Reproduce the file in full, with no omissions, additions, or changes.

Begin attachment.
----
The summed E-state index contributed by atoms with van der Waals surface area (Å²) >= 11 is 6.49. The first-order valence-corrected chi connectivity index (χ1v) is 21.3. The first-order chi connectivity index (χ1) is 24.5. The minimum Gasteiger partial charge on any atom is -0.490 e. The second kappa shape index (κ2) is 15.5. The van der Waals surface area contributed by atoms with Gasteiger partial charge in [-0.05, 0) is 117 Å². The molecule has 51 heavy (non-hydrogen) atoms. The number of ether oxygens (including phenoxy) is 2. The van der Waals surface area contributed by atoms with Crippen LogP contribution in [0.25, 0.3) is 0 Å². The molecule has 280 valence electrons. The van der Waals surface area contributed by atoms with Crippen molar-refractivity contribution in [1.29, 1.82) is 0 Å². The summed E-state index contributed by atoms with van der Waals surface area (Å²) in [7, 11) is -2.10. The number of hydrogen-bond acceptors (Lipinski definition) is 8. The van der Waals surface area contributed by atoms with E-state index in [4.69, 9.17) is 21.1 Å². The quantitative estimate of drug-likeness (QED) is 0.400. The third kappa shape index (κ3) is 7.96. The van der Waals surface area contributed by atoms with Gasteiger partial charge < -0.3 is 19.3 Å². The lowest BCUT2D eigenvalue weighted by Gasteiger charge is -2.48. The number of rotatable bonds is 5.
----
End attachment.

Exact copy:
The summed E-state index contributed by atoms with van der Waals surface area (Å²) >= 11 is 6.49. The first-order valence-corrected chi connectivity index (χ1v) is 21.3. The first-order chi connectivity index (χ1) is 24.5. The minimum Gasteiger partial charge on any atom is -0.490 e. The second kappa shape index (κ2) is 15.5. The van der Waals surface area contributed by atoms with Gasteiger partial charge in [-0.05, 0) is 117 Å². The molecule has 51 heavy (non-hydrogen) atoms. The number of ether oxygens (including phenoxy) is 2. The van der Waals surface area contributed by atoms with Crippen LogP contribution in [0.25, 0.3) is 0 Å². The molecule has 280 valence electrons. The van der Waals surface area contributed by atoms with Crippen molar-refractivity contribution in [1.29, 1.82) is 0 Å². The summed E-state index contributed by atoms with van der Waals surface area (Å²) in [7, 11) is -2.10. The number of hydrogen-bond acceptors (Lipinski definition) is 8. The van der Waals surface area contributed by atoms with E-state index in [4.69, 9.17) is 21.1 Å². The quantitative estimate of drug-likeness (QED) is 0.400. The third kappa shape index (κ3) is 7.96. The van der Waals surface area contributed by atoms with Gasteiger partial charge < -0.3 is 19.3 Å². The lowest BCUT2D eigenvalue weighted by Gasteiger charge is -2.48. The number of rotatable bonds is 5.